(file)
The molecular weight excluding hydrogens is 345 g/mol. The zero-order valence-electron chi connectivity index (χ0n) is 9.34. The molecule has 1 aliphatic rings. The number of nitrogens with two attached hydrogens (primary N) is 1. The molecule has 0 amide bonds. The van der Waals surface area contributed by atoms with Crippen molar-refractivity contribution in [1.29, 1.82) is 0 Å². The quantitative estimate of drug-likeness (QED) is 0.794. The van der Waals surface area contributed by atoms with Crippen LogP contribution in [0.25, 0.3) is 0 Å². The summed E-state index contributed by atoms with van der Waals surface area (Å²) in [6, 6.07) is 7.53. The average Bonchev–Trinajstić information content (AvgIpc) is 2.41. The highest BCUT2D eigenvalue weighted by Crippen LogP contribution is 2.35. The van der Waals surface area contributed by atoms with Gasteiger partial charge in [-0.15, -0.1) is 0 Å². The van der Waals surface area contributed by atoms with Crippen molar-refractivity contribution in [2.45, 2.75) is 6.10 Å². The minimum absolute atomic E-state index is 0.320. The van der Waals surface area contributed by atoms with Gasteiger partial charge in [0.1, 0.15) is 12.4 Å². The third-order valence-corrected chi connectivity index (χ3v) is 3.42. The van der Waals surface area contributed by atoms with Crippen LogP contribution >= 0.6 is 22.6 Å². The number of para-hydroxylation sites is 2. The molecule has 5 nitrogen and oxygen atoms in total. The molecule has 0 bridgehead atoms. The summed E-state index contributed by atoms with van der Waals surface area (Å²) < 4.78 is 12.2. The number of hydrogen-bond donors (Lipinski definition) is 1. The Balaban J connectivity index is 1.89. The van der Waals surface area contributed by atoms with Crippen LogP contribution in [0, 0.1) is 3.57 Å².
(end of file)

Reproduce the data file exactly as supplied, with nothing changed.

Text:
The molecular weight excluding hydrogens is 345 g/mol. The zero-order valence-electron chi connectivity index (χ0n) is 9.34. The molecule has 1 aliphatic rings. The number of nitrogens with two attached hydrogens (primary N) is 1. The molecule has 0 amide bonds. The van der Waals surface area contributed by atoms with Crippen molar-refractivity contribution in [1.29, 1.82) is 0 Å². The quantitative estimate of drug-likeness (QED) is 0.794. The van der Waals surface area contributed by atoms with Crippen LogP contribution in [0.25, 0.3) is 0 Å². The summed E-state index contributed by atoms with van der Waals surface area (Å²) in [6, 6.07) is 7.53. The average Bonchev–Trinajstić information content (AvgIpc) is 2.41. The highest BCUT2D eigenvalue weighted by Crippen LogP contribution is 2.35. The van der Waals surface area contributed by atoms with Gasteiger partial charge in [-0.15, -0.1) is 0 Å². The van der Waals surface area contributed by atoms with Crippen molar-refractivity contribution in [2.45, 2.75) is 6.10 Å². The minimum absolute atomic E-state index is 0.320. The van der Waals surface area contributed by atoms with Gasteiger partial charge in [0.1, 0.15) is 12.4 Å². The third-order valence-corrected chi connectivity index (χ3v) is 3.42. The van der Waals surface area contributed by atoms with Crippen LogP contribution >= 0.6 is 22.6 Å². The number of para-hydroxylation sites is 2. The molecule has 5 nitrogen and oxygen atoms in total. The molecule has 0 bridgehead atoms. The summed E-state index contributed by atoms with van der Waals surface area (Å²) < 4.78 is 12.2. The number of hydrogen-bond donors (Lipinski definition) is 1. The Balaban J connectivity index is 1.89. The van der Waals surface area contributed by atoms with Crippen LogP contribution in [0, 0.1) is 3.57 Å².